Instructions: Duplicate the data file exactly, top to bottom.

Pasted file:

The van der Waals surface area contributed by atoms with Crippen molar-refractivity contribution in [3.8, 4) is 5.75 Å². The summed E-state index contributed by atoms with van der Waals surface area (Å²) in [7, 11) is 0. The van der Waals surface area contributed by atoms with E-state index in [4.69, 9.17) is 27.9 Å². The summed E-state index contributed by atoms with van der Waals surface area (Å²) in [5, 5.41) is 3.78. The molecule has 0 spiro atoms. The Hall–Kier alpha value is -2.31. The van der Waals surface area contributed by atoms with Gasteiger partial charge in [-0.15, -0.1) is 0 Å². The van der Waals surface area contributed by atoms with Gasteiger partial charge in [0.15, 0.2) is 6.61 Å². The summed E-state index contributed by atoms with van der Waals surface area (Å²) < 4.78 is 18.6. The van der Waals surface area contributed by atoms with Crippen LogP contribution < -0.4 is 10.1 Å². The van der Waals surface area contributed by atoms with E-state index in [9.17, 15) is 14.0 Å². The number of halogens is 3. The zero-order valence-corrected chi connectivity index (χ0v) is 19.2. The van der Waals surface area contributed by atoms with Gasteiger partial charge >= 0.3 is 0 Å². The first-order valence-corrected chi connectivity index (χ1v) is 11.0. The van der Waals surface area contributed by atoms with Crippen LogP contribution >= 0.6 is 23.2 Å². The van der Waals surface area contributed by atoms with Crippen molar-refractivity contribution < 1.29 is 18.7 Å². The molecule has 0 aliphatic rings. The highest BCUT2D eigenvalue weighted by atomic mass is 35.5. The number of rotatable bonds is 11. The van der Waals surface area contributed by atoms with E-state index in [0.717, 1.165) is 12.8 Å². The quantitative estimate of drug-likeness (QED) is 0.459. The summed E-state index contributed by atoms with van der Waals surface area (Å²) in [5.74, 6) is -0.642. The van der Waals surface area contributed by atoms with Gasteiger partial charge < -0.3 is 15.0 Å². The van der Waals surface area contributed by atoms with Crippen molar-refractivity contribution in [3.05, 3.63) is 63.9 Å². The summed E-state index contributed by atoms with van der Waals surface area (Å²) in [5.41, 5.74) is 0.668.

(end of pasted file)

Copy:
The van der Waals surface area contributed by atoms with Crippen molar-refractivity contribution in [3.8, 4) is 5.75 Å². The summed E-state index contributed by atoms with van der Waals surface area (Å²) in [7, 11) is 0. The van der Waals surface area contributed by atoms with E-state index in [4.69, 9.17) is 27.9 Å². The summed E-state index contributed by atoms with van der Waals surface area (Å²) in [5, 5.41) is 3.78. The molecule has 0 spiro atoms. The Hall–Kier alpha value is -2.31. The van der Waals surface area contributed by atoms with Gasteiger partial charge in [-0.15, -0.1) is 0 Å². The van der Waals surface area contributed by atoms with Gasteiger partial charge in [0.15, 0.2) is 6.61 Å². The summed E-state index contributed by atoms with van der Waals surface area (Å²) < 4.78 is 18.6. The van der Waals surface area contributed by atoms with Crippen LogP contribution < -0.4 is 10.1 Å². The van der Waals surface area contributed by atoms with E-state index in [9.17, 15) is 14.0 Å². The number of halogens is 3. The zero-order valence-corrected chi connectivity index (χ0v) is 19.2. The van der Waals surface area contributed by atoms with Gasteiger partial charge >= 0.3 is 0 Å². The first-order valence-corrected chi connectivity index (χ1v) is 11.0. The van der Waals surface area contributed by atoms with Crippen LogP contribution >= 0.6 is 23.2 Å². The van der Waals surface area contributed by atoms with Crippen molar-refractivity contribution < 1.29 is 18.7 Å². The molecule has 0 aliphatic rings. The highest BCUT2D eigenvalue weighted by atomic mass is 35.5. The number of rotatable bonds is 11. The van der Waals surface area contributed by atoms with E-state index in [0.717, 1.165) is 12.8 Å². The quantitative estimate of drug-likeness (QED) is 0.459. The summed E-state index contributed by atoms with van der Waals surface area (Å²) in [5.74, 6) is -0.642. The van der Waals surface area contributed by atoms with Gasteiger partial charge < -0.3 is 15.0 Å². The van der Waals surface area contributed by atoms with Crippen molar-refractivity contribution in [3.05, 3.63) is 63.9 Å². The summed E-state index contributed by atoms with van der Waals surface area (Å²) in [5.41, 5.74) is 0.668.